Always keep original maps so that as built plans are available. Update maps whenever new construction or rehabilitation is done in a particular area. Having accurate maps can save time and money when crucial decisions and actions have to be made and executed. The entire collection system should be mapped and all manholes and pipelines should be assigned identification numbers. Mapping should be done by hard copy and as computer data in a Geographic Information System (GIS) format. Below are examples of the type of information that should be included in the mapping of the collection system
Map of the Collection System:
The map must show the locations of all lines and pump stations. Mapping parameters should include the following:
a) Line size
b) Slope (if available)
c) Pipe material
d) Approximate age
e) Flow direction
f) Manhole information
iv) type (number of inlets, etc.)
g) Pump station information
iii) pump type (model) and capacity
iv) number of pumps at station
v) back-up power source
h) Location of all tributary collection system connections
i) Number of active service taps
GIS is geographical and geospatial information about places on the earth’s surface. It gives knowledge of what is where and when it was put there. There are three S’s associated with GIS.
Systems- the technology
Science – concepts and theory
Studies – the societal context
Software systems with the capability for input, storage, manipulation and output of geographic data allow real world locations to be digitally represented and stored so that it can be presented in a map form. This data can also be manipulated to address specific problems. GIS systems usually contain two types of data, spatial and attribute data. Spatial data tells the where, the specific location and is stored in a shape file. Attribute data tells what, how much and when. It gives specific characteristics at that location. This data can be natural or human created and is usually stored as table data. These data types are usually joined in order to display it for analytical purposes.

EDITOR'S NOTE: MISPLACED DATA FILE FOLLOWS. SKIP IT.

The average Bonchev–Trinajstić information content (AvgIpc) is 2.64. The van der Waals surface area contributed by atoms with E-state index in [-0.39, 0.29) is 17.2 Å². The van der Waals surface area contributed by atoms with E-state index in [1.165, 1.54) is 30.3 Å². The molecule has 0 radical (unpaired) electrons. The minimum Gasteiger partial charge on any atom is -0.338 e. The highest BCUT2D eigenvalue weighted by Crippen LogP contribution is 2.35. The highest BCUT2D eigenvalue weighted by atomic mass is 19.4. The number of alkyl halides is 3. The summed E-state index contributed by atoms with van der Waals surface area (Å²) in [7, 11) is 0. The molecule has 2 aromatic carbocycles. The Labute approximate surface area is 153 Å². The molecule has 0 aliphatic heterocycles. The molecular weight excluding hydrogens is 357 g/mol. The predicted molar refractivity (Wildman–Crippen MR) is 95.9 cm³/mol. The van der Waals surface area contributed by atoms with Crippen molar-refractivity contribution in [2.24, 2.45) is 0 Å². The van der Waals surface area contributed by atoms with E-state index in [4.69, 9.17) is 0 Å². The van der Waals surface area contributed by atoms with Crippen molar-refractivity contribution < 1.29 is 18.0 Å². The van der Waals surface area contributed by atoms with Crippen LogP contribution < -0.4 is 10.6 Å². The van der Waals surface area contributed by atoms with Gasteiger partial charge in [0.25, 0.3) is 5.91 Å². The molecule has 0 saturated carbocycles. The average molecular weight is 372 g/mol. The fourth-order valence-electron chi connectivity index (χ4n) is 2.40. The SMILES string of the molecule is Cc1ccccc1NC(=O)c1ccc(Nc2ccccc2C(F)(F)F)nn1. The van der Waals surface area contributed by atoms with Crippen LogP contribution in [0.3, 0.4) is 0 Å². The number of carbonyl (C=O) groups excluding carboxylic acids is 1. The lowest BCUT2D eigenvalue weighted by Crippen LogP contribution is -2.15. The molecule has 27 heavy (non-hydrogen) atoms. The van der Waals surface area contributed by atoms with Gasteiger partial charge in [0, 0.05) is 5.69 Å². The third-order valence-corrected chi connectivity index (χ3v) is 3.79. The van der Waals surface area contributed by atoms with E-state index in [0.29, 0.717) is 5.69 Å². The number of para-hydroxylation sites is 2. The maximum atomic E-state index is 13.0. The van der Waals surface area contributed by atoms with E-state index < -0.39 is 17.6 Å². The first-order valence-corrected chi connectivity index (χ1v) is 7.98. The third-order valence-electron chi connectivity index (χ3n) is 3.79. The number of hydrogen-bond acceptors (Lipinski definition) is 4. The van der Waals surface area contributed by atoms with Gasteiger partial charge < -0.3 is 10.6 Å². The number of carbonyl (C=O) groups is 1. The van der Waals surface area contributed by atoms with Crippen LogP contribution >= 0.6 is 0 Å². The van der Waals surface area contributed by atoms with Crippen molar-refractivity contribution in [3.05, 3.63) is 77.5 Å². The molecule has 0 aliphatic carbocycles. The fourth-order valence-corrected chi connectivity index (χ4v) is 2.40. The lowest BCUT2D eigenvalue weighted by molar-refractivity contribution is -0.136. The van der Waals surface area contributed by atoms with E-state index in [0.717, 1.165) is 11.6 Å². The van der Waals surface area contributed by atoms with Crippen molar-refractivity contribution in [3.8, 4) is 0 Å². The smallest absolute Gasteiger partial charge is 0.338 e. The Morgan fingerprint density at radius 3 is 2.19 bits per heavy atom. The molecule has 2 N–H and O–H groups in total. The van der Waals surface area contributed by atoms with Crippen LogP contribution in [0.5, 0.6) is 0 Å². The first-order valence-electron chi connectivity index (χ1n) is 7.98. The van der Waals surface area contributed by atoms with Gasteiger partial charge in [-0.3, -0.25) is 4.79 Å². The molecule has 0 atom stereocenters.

Once the data is input it can be queried. This allows you to look for specific details or attributes. The data is stored in a database, and can be used for analysis, comparison, reporting, etc. Utilities have started taking advantage of this technology. The data collection provides a way to convert paper maps, AutoCAD files new data collected in the field and all of the information that employees have stored in their heads that has never been written down. Analyzing this data allows viewers to visualize, interpret, question and understand relationships patterns and trends in the data. Once the system is mapped, any attributes, parameters, infrastructure, appurtenances and other valuable things in the system can be added and most any vital information associated with it. It can be evaluated in the form of maps, reports and charts. This data can also be seen and share with operators, administrators, billing personnel as well as others that the information may benefit. This type of information can also be shared with public safety, planning and street departments. GIS also contains tools that can help with budgeting, planning, and managing your collection and distribution system.